• Use of "rescue" medication (albuterol) was essentially the same: 2.8 vs. 3.0 puffs per week.

  • Unscheduled healthcare visits for asthma were equivalent, averaging 0.75 vs. 0.76 episodes per child.

While the study was modest in size, it was powered to detect any clinically significant differences, more so than past retrospective studies, Phipatanakul notes. "There was no difference that would cause me to be alarmed," she says.

The researchers note that earlier studies linking acetaminophen with increased asthma symptoms did not use a randomized design. Those studies therefore couldn't rule out the possibility that the asthma exacerbations were caused by the respiratory infections themselves.

"The toddler age is a wheezy age when kids are developing asthma, but they also get a lot of fevers and colds," says Phipatanakul. "Without a randomized design, it's hard to tease out the effects of medications."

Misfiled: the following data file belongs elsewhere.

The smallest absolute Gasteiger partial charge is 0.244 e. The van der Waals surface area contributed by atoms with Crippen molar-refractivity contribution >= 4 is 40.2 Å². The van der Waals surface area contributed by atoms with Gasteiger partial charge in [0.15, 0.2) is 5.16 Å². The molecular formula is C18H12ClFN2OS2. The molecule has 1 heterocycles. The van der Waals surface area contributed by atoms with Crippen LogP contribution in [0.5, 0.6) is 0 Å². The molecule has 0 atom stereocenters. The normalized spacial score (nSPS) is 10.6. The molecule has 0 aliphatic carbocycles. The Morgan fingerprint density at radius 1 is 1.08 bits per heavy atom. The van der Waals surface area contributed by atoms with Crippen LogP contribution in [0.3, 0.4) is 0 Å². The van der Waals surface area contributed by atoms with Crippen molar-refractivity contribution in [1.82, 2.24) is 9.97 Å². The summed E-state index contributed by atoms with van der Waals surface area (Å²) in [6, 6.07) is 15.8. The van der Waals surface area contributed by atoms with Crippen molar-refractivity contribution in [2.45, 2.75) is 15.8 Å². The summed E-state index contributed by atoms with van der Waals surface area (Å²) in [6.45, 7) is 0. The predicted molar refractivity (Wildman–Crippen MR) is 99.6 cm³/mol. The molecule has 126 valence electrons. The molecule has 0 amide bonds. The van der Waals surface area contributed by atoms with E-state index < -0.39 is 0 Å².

Since the study was limited to young children with mild persistent asthma receiving asthma controller therapy, the authors also note that their findings may not apply to other age groups or children with more severe asthma. Further studies will be necessary to answer those questions.
-end-
William J. Sheehan, MD, of Boston Children's Hospital was first author on the paper. The study was funded by The National Heart, Lung and Blood Institute's Asthma Network (AsthmaNet) and grants from the National Institutes of Health (HL098102, HL098096, HL098075, HL098090, HL098177, HL098098, HL098107, HL098112, HL098103, HL098115, TR001082, TR000439, TR000448, TR000454, K23AI104780, and K24AI106822).

About Boston Children's Hospital

Boston Children's Hospital is home to the world's largest research enterprise based at a pediatric medical center, where its discoveries have benefited both children and adults since 1869. More than 1,100 scientists, including seven members of the National Academy of Sciences, 11 members of the Institute of Medicine and 10 members of the Howard Hughes Medical Institute comprise Boston Children's research community. Founded as a 20-bed hospital for children, Boston Children's today is a 404-bed comprehensive center for pediatric and adolescent health care. Boston Children's is also the primary pediatric teaching affiliate of Harvard Medical School. For more, visit our Vector and Thriving blogs and follow us on our social media channels: @BostonChildrens, @BCH_Innovation, Facebook and YouTube.

Boston Children's Hospital